Like or Dislike: Thumb up 3 Thumb down 0

    18th November 2011 at 6:14 pm

  6. Stucky says:

    Nice article. Great data.

    “In the future, you will only be able to sell your home to a cash buyer, because title companies will refuse to insure your property.”

    How long before that happens? Seriously. We’re putting up the house for sale next year.

    Like or Dislike: Thumb up 1 Thumb down 0

    18th November 2011 at 7:19 pm

  7. llpoh says:

    Stuck – I do not think that will happen. Mary is quite up on this stuff, but I have to believe that is extreme. Plus it would mean these insurers all go out of business, and they won’t like that. Worry instead that prices will plummet – more more realistic in my opinion.

    Like or Dislike: Thumb up 0 Thumb down 0

    18th November 2011 at 7:26 pm

  8. Stucky says:

    Yeah, it may be a little extreme. Both Ms Freud’s kids both homes this year with no problem whatsoever.

    I guess at some point they can just pass a new law that supercedes all other previous laws. I mean, the g’ment can pretty do whatever the fuck they want these days. As FF right said, the idea that people will get free homes — because of paperwork fuckups or even fraud — is pretty much a pipe dream, imho.

    After 12 years of mortgage payments Ms. Freud is just hoping to break even at this point. Krist. What a clusterfuck owning a home is these days.

    Like or Dislike: Thumb up 4 Thumb down 0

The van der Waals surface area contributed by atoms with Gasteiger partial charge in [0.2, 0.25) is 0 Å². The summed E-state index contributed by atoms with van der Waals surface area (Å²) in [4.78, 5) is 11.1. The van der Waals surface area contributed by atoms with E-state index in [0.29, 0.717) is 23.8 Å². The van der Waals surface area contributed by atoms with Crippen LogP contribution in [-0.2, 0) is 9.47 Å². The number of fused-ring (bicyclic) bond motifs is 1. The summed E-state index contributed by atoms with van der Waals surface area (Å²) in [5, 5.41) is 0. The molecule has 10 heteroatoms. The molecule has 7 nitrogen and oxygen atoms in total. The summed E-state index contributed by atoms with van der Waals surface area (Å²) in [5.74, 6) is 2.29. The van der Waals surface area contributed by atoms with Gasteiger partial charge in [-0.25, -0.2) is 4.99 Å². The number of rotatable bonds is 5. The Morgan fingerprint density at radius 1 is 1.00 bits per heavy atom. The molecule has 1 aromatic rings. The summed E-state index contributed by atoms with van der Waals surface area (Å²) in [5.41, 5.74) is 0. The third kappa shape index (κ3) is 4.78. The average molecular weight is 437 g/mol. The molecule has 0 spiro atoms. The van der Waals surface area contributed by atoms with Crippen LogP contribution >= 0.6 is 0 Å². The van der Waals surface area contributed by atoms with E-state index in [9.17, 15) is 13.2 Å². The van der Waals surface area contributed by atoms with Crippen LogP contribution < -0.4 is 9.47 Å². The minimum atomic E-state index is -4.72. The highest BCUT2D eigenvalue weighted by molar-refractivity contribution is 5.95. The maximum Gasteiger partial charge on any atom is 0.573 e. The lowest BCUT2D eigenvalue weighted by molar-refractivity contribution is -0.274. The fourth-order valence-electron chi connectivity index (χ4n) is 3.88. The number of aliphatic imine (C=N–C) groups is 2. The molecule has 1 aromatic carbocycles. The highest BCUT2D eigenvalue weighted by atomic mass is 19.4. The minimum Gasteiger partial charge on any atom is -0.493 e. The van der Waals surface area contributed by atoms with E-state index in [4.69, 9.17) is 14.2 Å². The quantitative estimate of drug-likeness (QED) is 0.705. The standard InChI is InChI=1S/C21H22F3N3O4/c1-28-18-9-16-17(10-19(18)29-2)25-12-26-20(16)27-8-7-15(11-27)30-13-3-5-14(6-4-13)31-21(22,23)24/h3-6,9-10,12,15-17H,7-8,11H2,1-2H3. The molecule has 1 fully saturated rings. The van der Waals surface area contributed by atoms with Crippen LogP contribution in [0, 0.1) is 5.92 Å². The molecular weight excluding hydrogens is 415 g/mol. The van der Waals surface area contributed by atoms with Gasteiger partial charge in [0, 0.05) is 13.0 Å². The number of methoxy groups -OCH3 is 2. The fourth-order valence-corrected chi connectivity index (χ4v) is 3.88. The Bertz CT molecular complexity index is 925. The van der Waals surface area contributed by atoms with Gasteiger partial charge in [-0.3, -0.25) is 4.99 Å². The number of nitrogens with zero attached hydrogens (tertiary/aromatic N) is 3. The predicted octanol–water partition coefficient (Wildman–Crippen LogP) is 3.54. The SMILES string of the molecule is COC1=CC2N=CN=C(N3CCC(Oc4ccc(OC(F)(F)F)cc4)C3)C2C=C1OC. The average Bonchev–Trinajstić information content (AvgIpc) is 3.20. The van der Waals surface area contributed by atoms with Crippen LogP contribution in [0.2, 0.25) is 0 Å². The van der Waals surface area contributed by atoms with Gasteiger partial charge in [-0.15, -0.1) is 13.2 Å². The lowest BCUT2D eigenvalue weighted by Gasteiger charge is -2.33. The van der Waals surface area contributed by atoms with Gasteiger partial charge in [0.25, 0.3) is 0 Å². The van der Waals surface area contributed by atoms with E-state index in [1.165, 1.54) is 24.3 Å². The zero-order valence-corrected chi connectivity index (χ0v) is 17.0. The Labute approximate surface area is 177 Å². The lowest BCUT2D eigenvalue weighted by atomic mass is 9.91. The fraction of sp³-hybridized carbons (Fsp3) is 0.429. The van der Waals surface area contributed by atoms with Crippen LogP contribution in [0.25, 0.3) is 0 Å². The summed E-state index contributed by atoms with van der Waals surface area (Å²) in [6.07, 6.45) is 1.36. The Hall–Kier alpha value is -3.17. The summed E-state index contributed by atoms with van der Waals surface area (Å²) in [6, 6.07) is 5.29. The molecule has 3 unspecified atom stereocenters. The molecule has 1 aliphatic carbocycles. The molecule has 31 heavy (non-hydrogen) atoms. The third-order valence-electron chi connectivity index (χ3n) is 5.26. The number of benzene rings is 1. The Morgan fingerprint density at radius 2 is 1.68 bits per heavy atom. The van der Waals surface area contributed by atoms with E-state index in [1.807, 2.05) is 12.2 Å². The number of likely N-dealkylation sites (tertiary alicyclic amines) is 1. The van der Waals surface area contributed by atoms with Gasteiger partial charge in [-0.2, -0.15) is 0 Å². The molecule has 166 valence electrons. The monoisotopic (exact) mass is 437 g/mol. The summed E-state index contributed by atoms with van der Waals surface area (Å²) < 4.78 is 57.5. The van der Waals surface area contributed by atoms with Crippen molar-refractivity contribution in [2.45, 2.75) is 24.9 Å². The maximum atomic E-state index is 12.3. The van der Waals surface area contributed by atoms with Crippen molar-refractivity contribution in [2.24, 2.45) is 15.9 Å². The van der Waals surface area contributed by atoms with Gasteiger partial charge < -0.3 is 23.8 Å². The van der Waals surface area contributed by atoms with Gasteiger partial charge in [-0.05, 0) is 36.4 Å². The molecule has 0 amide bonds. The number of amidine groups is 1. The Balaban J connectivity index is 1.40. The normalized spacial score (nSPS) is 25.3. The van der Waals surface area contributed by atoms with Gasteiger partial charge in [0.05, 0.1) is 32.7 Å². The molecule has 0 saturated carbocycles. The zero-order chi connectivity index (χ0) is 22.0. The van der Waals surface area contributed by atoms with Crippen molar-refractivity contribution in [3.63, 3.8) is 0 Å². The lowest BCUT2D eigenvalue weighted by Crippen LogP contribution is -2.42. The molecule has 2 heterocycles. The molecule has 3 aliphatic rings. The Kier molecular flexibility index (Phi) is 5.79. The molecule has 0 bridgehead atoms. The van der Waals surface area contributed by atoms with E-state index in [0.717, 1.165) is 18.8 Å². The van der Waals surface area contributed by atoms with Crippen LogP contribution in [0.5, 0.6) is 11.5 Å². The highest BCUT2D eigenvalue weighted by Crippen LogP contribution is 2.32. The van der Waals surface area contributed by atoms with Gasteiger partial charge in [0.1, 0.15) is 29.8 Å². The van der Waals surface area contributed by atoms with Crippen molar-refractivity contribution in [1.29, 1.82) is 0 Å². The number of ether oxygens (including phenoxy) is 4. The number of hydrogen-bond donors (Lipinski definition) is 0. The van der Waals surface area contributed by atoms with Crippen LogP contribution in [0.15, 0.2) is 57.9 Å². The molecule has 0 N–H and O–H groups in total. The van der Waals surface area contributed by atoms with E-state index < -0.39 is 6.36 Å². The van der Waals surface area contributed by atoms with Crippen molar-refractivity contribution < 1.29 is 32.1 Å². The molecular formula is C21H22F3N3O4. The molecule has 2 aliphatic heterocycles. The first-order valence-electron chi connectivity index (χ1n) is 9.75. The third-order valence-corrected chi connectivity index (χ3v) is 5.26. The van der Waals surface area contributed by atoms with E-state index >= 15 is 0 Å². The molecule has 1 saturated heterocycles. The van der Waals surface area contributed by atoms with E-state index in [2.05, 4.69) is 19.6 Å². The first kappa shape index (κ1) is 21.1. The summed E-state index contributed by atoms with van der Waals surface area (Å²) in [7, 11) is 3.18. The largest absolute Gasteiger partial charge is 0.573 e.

18th November 2011 at 7:56 pm

  9. Stucky says:

    MM

    What Muck said! Also, the link to your library is also very helpful and chock full of good data. Thanks for that, as well.

    Like or Dislike: Thumb up 1 Thumb down 0

    18th November 2011 at 7:58 pm

  10. Muck About says:

    Stuck: Don’t bet on any laws being passed to provide retroactive relief for fraud and swindling on the $10 – $15 trillion scale.

    It is unconstitutional on the face of it: You cannot pass ex-post-facto laws to provide relief from crimes against the people. Even our current right-wing Supremes wouldn’t roll over for that or they’d get lynched.

    Damned the age, I’d be there carrying the rope..

    MA

    Like or Dislike: Thumb up 0 Thumb down 0

    18th November 2011 at 8:02 pm

  11. Novista says:

    FRED FLINTSTONE

    You are one dumb fuck, as usual. You prattle of obligations, and a contract/mortgage should be applicable and equal to both sides.

    So, o believer in law, please explain how four different banks can attempt to foreclose on the same property in the same courthouse. On the same day. Lack of coordination by lying scum? Maybe they didn’t get the bought judge?

    Explain how a servicer forecloses on a couple who’ve never missed a payment,

    Explain a bank short selling a house for cash and a month later, foreclosing on same house?

    For each of these real-life examples, I can give you scores more, having following this debacle from late 2006. But you, a fucking cyclops with no study, no knowledge, certain only of your high moral ground to look down from — in only one direction cannot even read the post for comprehension.

    Mary, from her article: “We don’t think people who haven’t paid their mortgages should get a free house.” Does that satisfy your thirst for justice? Why are you not interested in the Big Picture which dwarfs all the ‘deadbeats and speculators’ that existed.